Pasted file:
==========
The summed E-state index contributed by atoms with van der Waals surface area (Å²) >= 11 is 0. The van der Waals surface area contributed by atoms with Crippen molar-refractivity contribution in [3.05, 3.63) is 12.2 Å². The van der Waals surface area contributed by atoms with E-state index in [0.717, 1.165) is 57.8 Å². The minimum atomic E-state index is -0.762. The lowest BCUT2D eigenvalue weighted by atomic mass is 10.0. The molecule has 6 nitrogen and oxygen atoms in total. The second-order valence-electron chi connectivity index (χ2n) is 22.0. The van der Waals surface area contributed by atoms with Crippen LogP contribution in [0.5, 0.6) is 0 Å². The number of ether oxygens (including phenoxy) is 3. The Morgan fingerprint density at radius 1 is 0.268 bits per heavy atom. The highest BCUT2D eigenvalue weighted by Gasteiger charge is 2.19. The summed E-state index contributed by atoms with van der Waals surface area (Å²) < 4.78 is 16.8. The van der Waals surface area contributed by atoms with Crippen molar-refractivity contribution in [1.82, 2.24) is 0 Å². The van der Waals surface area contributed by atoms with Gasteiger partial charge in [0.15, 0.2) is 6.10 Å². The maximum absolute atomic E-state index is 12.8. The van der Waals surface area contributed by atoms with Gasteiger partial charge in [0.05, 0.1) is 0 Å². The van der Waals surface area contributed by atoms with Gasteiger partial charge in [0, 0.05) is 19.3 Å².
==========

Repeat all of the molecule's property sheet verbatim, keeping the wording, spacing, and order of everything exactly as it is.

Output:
The summed E-state index contributed by atoms with van der Waals surface area (Å²) >= 11 is 0. The van der Waals surface area contributed by atoms with Crippen molar-refractivity contribution in [3.05, 3.63) is 12.2 Å². The van der Waals surface area contributed by atoms with E-state index in [0.717, 1.165) is 57.8 Å². The minimum atomic E-state index is -0.762. The lowest BCUT2D eigenvalue weighted by atomic mass is 10.0. The molecule has 6 nitrogen and oxygen atoms in total. The second-order valence-electron chi connectivity index (χ2n) is 22.0. The van der Waals surface area contributed by atoms with Crippen LogP contribution in [0.5, 0.6) is 0 Å². The number of ether oxygens (including phenoxy) is 3. The Morgan fingerprint density at radius 1 is 0.268 bits per heavy atom. The highest BCUT2D eigenvalue weighted by Gasteiger charge is 2.19. The summed E-state index contributed by atoms with van der Waals surface area (Å²) < 4.78 is 16.8. The van der Waals surface area contributed by atoms with Crippen molar-refractivity contribution in [1.82, 2.24) is 0 Å². The van der Waals surface area contributed by atoms with Gasteiger partial charge in [0.15, 0.2) is 6.10 Å². The maximum absolute atomic E-state index is 12.8. The van der Waals surface area contributed by atoms with Gasteiger partial charge in [0.05, 0.1) is 0 Å². The van der Waals surface area contributed by atoms with Gasteiger partial charge in [0, 0.05) is 19.3 Å².